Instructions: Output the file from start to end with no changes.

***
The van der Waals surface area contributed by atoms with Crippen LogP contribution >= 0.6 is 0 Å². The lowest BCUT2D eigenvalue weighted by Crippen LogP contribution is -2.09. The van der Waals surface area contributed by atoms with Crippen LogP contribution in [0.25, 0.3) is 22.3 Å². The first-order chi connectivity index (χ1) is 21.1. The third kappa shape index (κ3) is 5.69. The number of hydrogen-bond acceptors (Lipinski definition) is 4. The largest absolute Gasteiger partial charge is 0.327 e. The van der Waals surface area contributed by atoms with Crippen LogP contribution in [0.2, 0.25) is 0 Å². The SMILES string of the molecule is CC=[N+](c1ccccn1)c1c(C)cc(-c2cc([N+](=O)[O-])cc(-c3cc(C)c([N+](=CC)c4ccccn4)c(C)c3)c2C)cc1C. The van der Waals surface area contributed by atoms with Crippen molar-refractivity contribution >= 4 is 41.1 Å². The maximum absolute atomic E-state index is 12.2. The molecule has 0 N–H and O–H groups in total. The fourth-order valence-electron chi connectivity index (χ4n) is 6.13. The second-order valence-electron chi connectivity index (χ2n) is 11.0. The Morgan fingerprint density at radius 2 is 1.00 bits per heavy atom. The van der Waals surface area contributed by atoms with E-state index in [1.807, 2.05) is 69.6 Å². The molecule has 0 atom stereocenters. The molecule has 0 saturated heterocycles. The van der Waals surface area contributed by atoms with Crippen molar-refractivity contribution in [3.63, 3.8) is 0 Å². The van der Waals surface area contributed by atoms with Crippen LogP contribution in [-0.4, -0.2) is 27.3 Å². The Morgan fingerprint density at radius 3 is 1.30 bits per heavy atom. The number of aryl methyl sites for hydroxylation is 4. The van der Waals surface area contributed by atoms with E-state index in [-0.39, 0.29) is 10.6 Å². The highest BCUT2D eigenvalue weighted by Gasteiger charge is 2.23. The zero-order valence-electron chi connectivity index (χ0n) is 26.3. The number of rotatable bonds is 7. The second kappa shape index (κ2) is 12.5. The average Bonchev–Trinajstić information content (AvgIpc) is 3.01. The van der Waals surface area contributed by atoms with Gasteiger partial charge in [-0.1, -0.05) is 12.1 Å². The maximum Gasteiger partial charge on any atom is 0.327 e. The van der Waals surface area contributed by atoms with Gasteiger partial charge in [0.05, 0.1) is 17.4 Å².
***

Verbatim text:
The van der Waals surface area contributed by atoms with Crippen LogP contribution >= 0.6 is 0 Å². The lowest BCUT2D eigenvalue weighted by Crippen LogP contribution is -2.09. The van der Waals surface area contributed by atoms with Crippen LogP contribution in [0.25, 0.3) is 22.3 Å². The first-order chi connectivity index (χ1) is 21.1. The third kappa shape index (κ3) is 5.69. The number of hydrogen-bond acceptors (Lipinski definition) is 4. The largest absolute Gasteiger partial charge is 0.327 e. The van der Waals surface area contributed by atoms with Crippen LogP contribution in [0.2, 0.25) is 0 Å². The SMILES string of the molecule is CC=[N+](c1ccccn1)c1c(C)cc(-c2cc([N+](=O)[O-])cc(-c3cc(C)c([N+](=CC)c4ccccn4)c(C)c3)c2C)cc1C. The van der Waals surface area contributed by atoms with Crippen molar-refractivity contribution >= 4 is 41.1 Å². The maximum absolute atomic E-state index is 12.2. The molecule has 0 N–H and O–H groups in total. The fourth-order valence-electron chi connectivity index (χ4n) is 6.13. The second-order valence-electron chi connectivity index (χ2n) is 11.0. The Morgan fingerprint density at radius 2 is 1.00 bits per heavy atom. The van der Waals surface area contributed by atoms with E-state index in [1.807, 2.05) is 69.6 Å². The molecule has 0 atom stereocenters. The molecule has 0 saturated heterocycles. The van der Waals surface area contributed by atoms with Crippen molar-refractivity contribution in [3.63, 3.8) is 0 Å². The van der Waals surface area contributed by atoms with Crippen LogP contribution in [-0.4, -0.2) is 27.3 Å². The Morgan fingerprint density at radius 3 is 1.30 bits per heavy atom. The number of aryl methyl sites for hydroxylation is 4. The van der Waals surface area contributed by atoms with E-state index in [-0.39, 0.29) is 10.6 Å². The highest BCUT2D eigenvalue weighted by Gasteiger charge is 2.23. The zero-order valence-electron chi connectivity index (χ0n) is 26.3. The number of rotatable bonds is 7. The second kappa shape index (κ2) is 12.5. The average Bonchev–Trinajstić information content (AvgIpc) is 3.01. The van der Waals surface area contributed by atoms with Gasteiger partial charge in [-0.1, -0.05) is 12.1 Å². The maximum Gasteiger partial charge on any atom is 0.327 e. The van der Waals surface area contributed by atoms with Gasteiger partial charge in [0.05, 0.1) is 17.4 Å².